Tuesday, 28 July 2015 13:31

CF Microbes Survive with Little to No Oxygen

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On sabbatical four years ago, Dianne K. Newman, PhD, came up with an idea to apply geochemistry tools to infectious diseases. At that point Newman, a professor of biology and geobiology at the California Institute of Technology, already had been working in Pseudomonas biology for a decade, and her laboratory work suggested that some findings may be relevant in infectious diseases of the lungs, like cystic fibrosis (CF).
The doctor enters the patient’s room for the fourth visit in three days. Her immunosuppressed patient was transferred from a small local clinic to this large research facility to provide more intensive treatment. Despite this, the patient is deteriorating, and suffering from multiple infections. A culture has just come back from the microbiology lab, which shows the Klebsiella pneumoniae isolated from the patient is resistant to ertapenem, imipenem, and meropenem – the isolate is a carbapenem-resistant Enterobacteriaceae (CRE). The drug susceptibility testing directs therapeutic decisions, but an important question remains: did the patient pick up this resistant strain in this…
Thursday, 23 July 2015 12:53

Signaling a stop to biofilm formation

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Many reports focus on bacterial growth in water (especially nutrient-rich waste water), but bacteria also grow well – if not better – on surfaces, where they can form a biofilm community. Biofilms are surface-dwelling microbes growing in a single- or multispecies mixture, encased in an extracellular matrix. Scientists study many characteristics of biofilms – nutrient and oxygen gradation, gene expression patterns, adherence capabilities – but important to healthcare systems is the resilience of biofilms. Biofilms are extremely resistant to antibiotic treatment, and thus a common problem of hospital-acquired infections.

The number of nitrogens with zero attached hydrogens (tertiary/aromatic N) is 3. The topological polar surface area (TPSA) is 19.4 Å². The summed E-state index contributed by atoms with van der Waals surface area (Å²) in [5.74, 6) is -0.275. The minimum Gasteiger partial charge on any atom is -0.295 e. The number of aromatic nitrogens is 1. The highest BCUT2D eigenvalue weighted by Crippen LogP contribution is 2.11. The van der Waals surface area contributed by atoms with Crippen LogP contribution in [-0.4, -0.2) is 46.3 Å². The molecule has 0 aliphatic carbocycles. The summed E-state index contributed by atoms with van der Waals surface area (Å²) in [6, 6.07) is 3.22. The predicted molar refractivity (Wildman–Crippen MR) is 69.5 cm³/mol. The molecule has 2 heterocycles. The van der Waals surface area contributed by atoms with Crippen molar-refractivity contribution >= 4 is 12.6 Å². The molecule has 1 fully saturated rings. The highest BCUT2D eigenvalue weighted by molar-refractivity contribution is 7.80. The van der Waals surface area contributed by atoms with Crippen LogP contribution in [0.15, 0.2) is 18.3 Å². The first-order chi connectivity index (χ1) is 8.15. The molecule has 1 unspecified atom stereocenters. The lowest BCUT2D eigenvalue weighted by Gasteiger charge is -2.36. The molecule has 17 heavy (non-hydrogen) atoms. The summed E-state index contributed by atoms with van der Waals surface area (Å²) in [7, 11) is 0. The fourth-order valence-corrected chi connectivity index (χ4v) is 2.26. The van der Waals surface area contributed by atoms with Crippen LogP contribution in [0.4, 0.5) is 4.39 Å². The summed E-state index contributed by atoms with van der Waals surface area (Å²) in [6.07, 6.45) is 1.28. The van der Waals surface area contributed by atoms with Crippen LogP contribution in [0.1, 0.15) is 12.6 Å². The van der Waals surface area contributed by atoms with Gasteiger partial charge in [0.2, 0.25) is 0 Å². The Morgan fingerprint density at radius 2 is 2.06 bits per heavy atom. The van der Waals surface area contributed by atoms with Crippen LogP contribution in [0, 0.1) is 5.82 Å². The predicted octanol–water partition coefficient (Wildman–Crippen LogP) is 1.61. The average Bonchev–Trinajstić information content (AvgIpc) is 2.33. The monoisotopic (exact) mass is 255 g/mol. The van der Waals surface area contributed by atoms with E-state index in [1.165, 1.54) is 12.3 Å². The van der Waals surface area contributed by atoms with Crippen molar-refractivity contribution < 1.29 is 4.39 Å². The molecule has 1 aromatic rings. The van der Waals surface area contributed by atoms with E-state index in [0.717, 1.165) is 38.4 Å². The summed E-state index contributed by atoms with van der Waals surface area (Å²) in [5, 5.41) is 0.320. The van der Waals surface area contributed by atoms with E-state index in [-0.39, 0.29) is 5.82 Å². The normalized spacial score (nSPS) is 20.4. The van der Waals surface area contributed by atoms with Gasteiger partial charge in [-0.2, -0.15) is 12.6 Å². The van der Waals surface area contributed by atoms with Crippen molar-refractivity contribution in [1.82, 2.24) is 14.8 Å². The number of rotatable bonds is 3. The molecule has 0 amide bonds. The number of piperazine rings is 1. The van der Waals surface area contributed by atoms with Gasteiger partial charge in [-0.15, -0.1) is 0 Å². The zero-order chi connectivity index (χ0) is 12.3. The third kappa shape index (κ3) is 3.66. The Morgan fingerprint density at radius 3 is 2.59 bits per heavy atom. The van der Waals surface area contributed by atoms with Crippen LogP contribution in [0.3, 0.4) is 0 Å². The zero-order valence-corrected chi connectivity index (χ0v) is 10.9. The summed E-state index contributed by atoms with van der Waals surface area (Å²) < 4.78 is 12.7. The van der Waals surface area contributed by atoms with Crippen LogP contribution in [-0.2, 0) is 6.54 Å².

While many people think of the flu (influenza) as just a pesky illness, it can be lethal. The 1918 Spanish flu killed an estimated 50 to 100 million people. To protect against the morbidity and mortality from seasonal flu, each year scientists develop a vaccine to protect against the specific influenza strains that are predicted to cause the most problems for that year. Since future pandemics or outbreaks cannot be predicted, it has not been possible to make a protective pre-pandemic vaccine with current vaccine strategies. Now researchers say they have developed a strategy that may lead to a practical…
It started around this time last year, in August 2014. Young children with respiratory distress were arriving in unusual numbers to Kansas City’s Childrens Mercy Hospital. Soon the Comer Children’s Hospital at the University of Chicago had a similar report. By mid-October, 691 people, mostly young children, were associated with the outbreak, which was diagnosed as Entervirus D-68 (EV-D68) infection. Recent data counts at least 1153 confirmed cases that have resulted in 14 deaths, with the total number of infected individuals unknown (since most people with colds don’t go to the doctor, let alone have their cold-causing microbe sequenced).